Our young people have ideas. They love our country and our world. They are anxious to make a better life for all of us. They may sound a bit frightening in their enthusiasm but we should never hush their voices. Among them may be the very ideas that take us to the next level of realizing true greatness. Celebrate our young.

Healing Our Wounds

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We should be able to have differing opinions about just about everything as long as our ideas are not hurtful. It should not matter to anyone what religion a person follows or even if that individual chooses not to believe in God as long as nobody is prevented from having their own views about faith. Many people came to the shores of North America because they were being persecuted for holding beliefs that ran counter to those of the majority. Some were part of abused religious groups, others sought economic opportunity, and still others had encountered troubles of some kind from which they needed to flee. Eventually a band of enterprising men created a new type of government that they called the United States of America. It was to be a democratic republic with liberty and justice for all.

Sadly from the beginning there were folks left out of the equation, namely women and slaves. While there were some among the founders who thought that slavery would rather quickly become a thing of the past, the actual passage from from bondage was a long time coming. The country resisted votes for women until the twentieth century in spite of Abigail Adams’ entreaties that the ladies not be forgotten. Struggles for true equality and justice for everyone have tended to take far longer than might ever have been thought. Protests and resulting push back are as much a part of the national environment as the Fourth of July and apple pie. There always seems to be someone for whom the American experience is incomplete as well as someone who is unwilling to change regardless of the reasoning or the unfairness.

The kind of protesting and unrest that we are presently experiencing is actually nothing new in the grand scheme of our history. What makes it feel more discomfiting is its scope and reach in a time of pandemic. In truth it is often moments of economic or political uncertainty that create the rationale for publicly voicing concerns that have been quietly festering. Fears and discomfort with the status quo come to a head and boil over into protests and those demonstrations often result in violence. We need look no farther than the anger of the American colonists to find the DNA of disruption that follows years of quiet resignation. It has appeared over and over again when frustrations with inaction become too much to bear. Inevitably there will be those who choose sides and even those who decide to simply look away in the hopes that it will just go away. 

Right now any opinion that anyone holds is bound to be annoying to someone on the opposite side. Relationships are severely tested as the arguments fly back and forth. Sometimes the war of words becomes so intense that it devolves into personal attacks and accusations. Each side sees itself as being the most patriotic force for the good of all when the fact is that everyone is ignoring the obvious idea that we are supposed to embrace differences, not engage in uncivil wars. We should be able to engage in debates and then walk away as friends.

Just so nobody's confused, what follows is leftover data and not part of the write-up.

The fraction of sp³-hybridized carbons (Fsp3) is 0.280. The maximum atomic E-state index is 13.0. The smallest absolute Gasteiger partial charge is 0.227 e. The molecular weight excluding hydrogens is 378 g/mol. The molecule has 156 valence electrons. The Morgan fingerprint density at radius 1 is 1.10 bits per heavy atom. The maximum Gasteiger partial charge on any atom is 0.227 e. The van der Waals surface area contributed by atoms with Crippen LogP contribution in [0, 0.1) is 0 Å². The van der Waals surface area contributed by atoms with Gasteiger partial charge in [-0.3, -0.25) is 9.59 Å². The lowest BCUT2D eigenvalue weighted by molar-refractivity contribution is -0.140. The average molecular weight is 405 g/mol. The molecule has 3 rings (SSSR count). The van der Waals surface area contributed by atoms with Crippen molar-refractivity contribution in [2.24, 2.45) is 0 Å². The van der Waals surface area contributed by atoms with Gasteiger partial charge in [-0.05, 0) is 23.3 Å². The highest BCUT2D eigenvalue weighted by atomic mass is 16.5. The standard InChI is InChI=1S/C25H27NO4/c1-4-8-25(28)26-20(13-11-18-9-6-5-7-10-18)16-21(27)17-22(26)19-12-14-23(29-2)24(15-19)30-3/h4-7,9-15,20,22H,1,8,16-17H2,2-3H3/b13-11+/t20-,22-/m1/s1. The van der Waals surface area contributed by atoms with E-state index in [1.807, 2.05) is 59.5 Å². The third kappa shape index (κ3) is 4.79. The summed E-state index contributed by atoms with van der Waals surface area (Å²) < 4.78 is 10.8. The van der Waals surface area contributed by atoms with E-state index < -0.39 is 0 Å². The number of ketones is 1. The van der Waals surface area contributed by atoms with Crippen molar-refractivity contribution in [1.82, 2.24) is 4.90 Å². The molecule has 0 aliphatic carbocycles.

If we all truly believed that all men (people) are created equal and entitled to life, liberty and the pursuit of happiness we would want to know whenever someone or some group feels that their most basic rights were not as equitable as they should be. Taking note of their concerns would be highest form of reverence for democracy and patriotism. We would want our country to be its very best and we would understand that when one among us is suffering we  all need to render aid. We would not place our selfish interests or even our personal beliefs before insuring that the very heart of our grand experiment in freedom continually becomes a bit more perfect.

We just laid John Lewis to rest, a man who became a Freedom Rider in a time when people like him were not allowed to travel on a public bus in the deep south. He was beaten and threatened and jailed simply for sitting peacefully next to white citizens. He understood the necessity of breaking through the indifference to the horrific practice of segregation. He had to shed light on a problem that should have been obvious even without his actions. So too did women wanting to vote spend time in jail after being harassed for championing their cause in the streets of America. These were courageous souls who should be seen as the true descendents of the revolutionary spirit of old. They are the founding men and women of a more perfect union.

it pains me that we allow ourselves to be manipulated into accepting a picture perfect fairytale account of the history of the United States when the true story of brave men and women unafraid to fight for a better version of ourselves is a far more worthy narrative. The battles to make our country an honest and true example of its ideals are worthy of honor. The changes that have moved us closer and closer to being exceptional should be celebrated, not deplored. 

There are indeed outstanding moments in our history and they began with a hard fought, violent and bloody revolution against tyranny. The true patriots of our country rose again to defeat those who would have torn our union asunder and to free people who should never have been enslaved. Time and again we have mounted efforts to rid ourselves of imperfections in our freedoms and even to fight against tyrants abroad. We are moving ever closer but there are still problems to be addressed. Those who alert us to such things are in fact the very souls who love our country enough to want to make it better. We need not hark back to a more imperfect time but instead look forward to doing whatever it takes to continue to heal our wounds.